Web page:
Even in exile, the Temple held a place in the religious hearts of the Jew. A remnant of people still lived near the ruins, and along with those Jews that did return to Judaea, rebuilt the Sanctuary. Again the High Priest became the most important official in Jerusalem. Although many turned to commerce and trade, the majority of the population was engaged in agriculture. Judaeans prospered and multiplied. Diodorus tells us that "Jews were from the start a populous nation." Being devoted to their own traditions, the Jews, at first, were not affected by the Hellenic civilization.

Before Alexander, there was little contact between the the cultures. There is no mention of the Jews in Greek literature; perhaps a stray remark by Herodotus, regarding the practice of circumcision among the Syrians refers to Jewish practice, but the reference could also refer to the Egyptians. Certainly the Jews, being traders, did have contact with the Greeks, but the uniformity of the language, Aramaic, concealed national differences. We must bear in mind that barbarian mean 'non-Greek speaking' and that Greeks considered anyone not speaking their language as uncivilized. To the Greek visitor both the Jew and the Iranian in Asia Minor were equally Babylonian. It was only after the conquest that the Greeks became aware of the Jews. When Alexander led his army out to Tyre against Darius, he had some Jewish auxiliaries among his troops. After he defeated Darius at Gaugamela and was proclaimed King of kings, he ordered the restoration of the temple in Babylon. For the first time, the Greeks learned of the Jewish aversion to idolatry; "neither corporal punishment nor heavy fines could compel Alexander's Jewish soldiers to work on rebuilding a heathen temple."

It was in the third century, that Greek writers began to notice the Jews. Theophrastus, Aristotle's successor, regarded the Jews as "philosophers." Clearches believed that philosophers in Syria are called "Ioudaoi became the inhabit the territory called 'Ioudaoi.'" It was Hecataeus of Abdera, an advisor to Ptolemy I, who wrote an extensive history of the Jews which may have been part of a larger history of Egypt. It became a standard book on the subject and three centuries later it was incorporated into Diodorus' book, Universal History. Hecataeus relied on Egyptian priests for his report on Jewish origins and from their point of view the Jews were emigrants from Egypt. He tells us that a "pestilence arose in Egypt" and that the people ascribe their trouble to strangers living in the midst practicing different rites of religion. These aliens were driven from their country. He writes,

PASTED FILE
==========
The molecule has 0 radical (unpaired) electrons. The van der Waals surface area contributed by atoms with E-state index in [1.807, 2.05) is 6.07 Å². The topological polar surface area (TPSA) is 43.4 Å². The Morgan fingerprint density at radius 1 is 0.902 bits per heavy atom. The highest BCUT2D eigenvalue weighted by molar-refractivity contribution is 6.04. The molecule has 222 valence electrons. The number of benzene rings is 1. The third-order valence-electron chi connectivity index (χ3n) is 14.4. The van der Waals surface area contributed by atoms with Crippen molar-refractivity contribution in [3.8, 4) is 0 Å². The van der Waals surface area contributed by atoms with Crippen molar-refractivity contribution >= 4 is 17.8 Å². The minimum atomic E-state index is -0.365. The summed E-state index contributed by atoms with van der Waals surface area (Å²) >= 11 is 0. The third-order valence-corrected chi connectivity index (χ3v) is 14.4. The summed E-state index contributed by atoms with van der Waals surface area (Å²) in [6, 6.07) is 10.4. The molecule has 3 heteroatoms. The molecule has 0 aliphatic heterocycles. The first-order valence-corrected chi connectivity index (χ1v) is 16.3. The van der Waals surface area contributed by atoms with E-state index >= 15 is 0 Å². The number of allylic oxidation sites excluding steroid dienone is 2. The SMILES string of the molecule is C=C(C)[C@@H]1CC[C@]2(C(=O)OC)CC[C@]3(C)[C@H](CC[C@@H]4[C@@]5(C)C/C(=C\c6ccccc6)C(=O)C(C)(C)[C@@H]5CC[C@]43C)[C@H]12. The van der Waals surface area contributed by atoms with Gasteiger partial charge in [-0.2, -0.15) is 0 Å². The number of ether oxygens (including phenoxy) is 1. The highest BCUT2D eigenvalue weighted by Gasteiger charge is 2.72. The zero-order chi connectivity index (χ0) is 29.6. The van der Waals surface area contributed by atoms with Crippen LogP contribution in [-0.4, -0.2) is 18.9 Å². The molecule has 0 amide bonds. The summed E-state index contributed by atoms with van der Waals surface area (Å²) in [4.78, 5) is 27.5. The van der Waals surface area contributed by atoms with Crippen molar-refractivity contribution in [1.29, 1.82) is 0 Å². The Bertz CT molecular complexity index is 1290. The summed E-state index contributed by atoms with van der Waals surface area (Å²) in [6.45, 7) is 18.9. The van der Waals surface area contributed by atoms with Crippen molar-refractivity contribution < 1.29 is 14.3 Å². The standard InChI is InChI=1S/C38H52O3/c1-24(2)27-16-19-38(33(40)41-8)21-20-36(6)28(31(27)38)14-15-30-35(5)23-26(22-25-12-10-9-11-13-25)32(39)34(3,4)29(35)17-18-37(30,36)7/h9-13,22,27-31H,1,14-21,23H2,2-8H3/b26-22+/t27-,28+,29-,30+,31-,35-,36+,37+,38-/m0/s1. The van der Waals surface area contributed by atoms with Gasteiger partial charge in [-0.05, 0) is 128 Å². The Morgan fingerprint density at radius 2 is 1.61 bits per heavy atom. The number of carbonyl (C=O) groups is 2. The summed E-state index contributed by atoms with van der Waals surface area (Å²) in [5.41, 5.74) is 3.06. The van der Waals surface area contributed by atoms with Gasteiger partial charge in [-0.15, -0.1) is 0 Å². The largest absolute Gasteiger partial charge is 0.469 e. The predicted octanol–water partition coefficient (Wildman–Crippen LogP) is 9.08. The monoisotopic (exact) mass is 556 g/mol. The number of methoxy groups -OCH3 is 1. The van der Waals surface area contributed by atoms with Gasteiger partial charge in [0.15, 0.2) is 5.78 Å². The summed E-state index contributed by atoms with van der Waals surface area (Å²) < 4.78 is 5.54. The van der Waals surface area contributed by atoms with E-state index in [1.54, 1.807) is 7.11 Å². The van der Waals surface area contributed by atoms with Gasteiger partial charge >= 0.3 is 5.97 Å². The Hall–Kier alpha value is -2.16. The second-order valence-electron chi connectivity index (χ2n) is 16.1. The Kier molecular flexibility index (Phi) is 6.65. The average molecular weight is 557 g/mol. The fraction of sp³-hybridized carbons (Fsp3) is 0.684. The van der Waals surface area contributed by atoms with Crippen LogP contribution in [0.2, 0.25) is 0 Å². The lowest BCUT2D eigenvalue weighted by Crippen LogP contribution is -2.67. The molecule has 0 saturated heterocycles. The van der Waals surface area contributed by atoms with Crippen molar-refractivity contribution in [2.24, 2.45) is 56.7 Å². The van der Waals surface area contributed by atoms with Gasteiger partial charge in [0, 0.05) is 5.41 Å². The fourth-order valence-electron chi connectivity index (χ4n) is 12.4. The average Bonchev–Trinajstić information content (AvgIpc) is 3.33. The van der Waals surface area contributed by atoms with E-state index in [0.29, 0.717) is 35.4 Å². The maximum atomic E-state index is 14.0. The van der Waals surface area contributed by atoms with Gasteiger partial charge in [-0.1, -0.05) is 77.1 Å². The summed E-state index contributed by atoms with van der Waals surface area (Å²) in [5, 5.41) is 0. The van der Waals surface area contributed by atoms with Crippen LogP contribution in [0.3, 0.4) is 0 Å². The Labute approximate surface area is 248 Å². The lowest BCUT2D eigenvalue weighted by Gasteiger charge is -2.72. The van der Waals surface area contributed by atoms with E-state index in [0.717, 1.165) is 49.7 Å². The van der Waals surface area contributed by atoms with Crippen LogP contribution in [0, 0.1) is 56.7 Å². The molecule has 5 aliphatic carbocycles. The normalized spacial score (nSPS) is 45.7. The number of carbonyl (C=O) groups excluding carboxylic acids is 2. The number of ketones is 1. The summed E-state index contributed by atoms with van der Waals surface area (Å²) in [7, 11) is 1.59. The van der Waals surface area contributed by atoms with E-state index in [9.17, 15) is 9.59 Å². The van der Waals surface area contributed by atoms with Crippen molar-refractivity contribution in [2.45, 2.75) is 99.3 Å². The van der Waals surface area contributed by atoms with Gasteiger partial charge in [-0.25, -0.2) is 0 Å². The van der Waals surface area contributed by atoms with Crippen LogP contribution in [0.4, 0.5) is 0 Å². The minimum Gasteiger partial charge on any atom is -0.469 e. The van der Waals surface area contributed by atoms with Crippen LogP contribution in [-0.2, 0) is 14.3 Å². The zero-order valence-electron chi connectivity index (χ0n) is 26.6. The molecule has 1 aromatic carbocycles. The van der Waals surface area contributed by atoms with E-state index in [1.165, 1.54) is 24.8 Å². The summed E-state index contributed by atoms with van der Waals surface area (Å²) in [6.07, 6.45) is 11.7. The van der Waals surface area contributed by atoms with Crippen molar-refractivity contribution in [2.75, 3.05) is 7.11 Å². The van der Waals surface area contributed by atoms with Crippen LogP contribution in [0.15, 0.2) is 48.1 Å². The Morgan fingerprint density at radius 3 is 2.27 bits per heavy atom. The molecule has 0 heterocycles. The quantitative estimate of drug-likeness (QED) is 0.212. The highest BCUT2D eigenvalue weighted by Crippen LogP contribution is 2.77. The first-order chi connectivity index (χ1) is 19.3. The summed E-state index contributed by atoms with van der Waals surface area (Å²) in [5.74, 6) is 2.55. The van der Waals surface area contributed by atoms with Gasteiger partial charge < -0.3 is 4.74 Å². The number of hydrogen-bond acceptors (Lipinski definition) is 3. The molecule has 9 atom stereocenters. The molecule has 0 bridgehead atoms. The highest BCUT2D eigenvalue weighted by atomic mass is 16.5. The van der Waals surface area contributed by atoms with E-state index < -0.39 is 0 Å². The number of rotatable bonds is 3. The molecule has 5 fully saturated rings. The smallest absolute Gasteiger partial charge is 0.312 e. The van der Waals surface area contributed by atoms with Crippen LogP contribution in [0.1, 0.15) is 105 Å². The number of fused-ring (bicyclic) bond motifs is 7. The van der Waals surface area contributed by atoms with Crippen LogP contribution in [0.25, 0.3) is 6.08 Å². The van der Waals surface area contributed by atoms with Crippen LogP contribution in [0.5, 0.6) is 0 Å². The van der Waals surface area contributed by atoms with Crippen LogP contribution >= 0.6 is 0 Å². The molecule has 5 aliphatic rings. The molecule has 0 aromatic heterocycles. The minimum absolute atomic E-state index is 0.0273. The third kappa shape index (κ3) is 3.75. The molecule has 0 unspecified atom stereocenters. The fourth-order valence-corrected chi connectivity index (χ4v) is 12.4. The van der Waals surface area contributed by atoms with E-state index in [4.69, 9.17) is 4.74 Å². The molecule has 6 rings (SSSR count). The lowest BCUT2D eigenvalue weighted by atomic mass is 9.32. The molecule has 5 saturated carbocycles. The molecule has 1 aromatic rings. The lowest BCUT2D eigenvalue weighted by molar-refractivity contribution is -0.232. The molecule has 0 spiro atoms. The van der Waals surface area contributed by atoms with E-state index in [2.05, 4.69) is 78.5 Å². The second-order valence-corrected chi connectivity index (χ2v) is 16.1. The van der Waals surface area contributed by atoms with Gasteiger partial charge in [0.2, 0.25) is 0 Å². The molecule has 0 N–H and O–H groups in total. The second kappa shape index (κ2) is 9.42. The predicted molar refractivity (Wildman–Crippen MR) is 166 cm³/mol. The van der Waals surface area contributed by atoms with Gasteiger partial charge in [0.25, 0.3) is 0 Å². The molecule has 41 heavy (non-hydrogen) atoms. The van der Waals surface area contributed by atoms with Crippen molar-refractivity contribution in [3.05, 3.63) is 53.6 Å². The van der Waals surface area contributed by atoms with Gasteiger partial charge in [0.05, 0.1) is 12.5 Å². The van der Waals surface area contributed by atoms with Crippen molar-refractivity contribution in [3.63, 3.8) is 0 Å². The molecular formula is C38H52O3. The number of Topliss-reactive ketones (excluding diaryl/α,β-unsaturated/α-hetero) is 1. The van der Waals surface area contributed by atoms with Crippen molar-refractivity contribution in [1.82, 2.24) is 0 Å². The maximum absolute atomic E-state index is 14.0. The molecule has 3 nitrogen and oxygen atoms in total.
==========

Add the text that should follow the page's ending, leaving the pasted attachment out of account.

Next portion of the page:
"The colony was headed by a man called, Moses, outstanding both for his wisdom and for his courage. On taking possession of the land he founded, besides other cities, on that is now most reknown of all, called Jerusalem. In addition he established the temple that they hold in chief veneration, instituted their forms of worship and ritual, drew laws and ordered their political institution." (Diodorus XL 3:3-6)

This was the first mention of the Torah in Greek literature. Hecataeus tells us the population of Jerusalem was 120,000. Possibly the figures were exaggerated, but Jews were already a numerous people and the frontiers of their country too narrow to hold them. Soon after 300 B.C.E. Greek intellectuals lost interest in the Judaeans and it wasn't until the Maccabean revolt that the Jews attracted attention once again.

Were the Jews aware of the Greeks before the Macedonians invaded? Of course they were. In the book of Genesis, the Table of Nations mentions, 'Yavan,' meaning "Ionians," the name all "barbarians" gave to the Greeks. Myceanaean pottery was found on both sides of the Jordan River. The Second Samuel tells us King David apparently employed mercenaries from Crete. After the Babylonian exile, Jewish merchants traveled to all parts of the Persian empire. Greek mercenaries fought in Palestine in the pay of Egyptian pharaohs. Papyri, discovered both in Egypt and the Dead Sea caves, are shedding considerable light on a period that was lacking in sources.